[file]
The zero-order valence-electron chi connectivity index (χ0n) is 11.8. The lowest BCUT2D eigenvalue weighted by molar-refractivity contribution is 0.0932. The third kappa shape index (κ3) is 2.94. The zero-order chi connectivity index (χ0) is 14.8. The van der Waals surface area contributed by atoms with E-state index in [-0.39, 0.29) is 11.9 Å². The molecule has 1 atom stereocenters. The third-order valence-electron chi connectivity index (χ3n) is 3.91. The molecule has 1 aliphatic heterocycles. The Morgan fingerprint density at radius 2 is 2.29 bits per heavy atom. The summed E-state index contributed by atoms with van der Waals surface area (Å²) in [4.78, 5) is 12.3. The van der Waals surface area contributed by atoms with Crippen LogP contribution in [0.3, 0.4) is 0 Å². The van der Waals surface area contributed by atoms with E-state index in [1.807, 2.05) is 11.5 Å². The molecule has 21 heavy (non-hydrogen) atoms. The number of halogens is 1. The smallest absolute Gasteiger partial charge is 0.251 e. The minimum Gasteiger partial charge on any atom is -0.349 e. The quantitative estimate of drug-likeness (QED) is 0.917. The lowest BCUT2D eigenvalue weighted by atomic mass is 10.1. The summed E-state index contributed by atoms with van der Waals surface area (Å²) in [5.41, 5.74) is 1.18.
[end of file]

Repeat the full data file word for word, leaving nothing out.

The zero-order valence-electron chi connectivity index (χ0n) is 11.8. The lowest BCUT2D eigenvalue weighted by molar-refractivity contribution is 0.0932. The third kappa shape index (κ3) is 2.94. The zero-order chi connectivity index (χ0) is 14.8. The van der Waals surface area contributed by atoms with E-state index in [-0.39, 0.29) is 11.9 Å². The molecule has 1 atom stereocenters. The third-order valence-electron chi connectivity index (χ3n) is 3.91. The molecule has 1 aliphatic heterocycles. The Morgan fingerprint density at radius 2 is 2.29 bits per heavy atom. The summed E-state index contributed by atoms with van der Waals surface area (Å²) in [4.78, 5) is 12.3. The van der Waals surface area contributed by atoms with Crippen LogP contribution in [0.3, 0.4) is 0 Å². The van der Waals surface area contributed by atoms with E-state index in [1.807, 2.05) is 11.5 Å². The molecule has 21 heavy (non-hydrogen) atoms. The number of halogens is 1. The smallest absolute Gasteiger partial charge is 0.251 e. The minimum Gasteiger partial charge on any atom is -0.349 e. The quantitative estimate of drug-likeness (QED) is 0.917. The lowest BCUT2D eigenvalue weighted by atomic mass is 10.1. The summed E-state index contributed by atoms with van der Waals surface area (Å²) in [5.41, 5.74) is 1.18.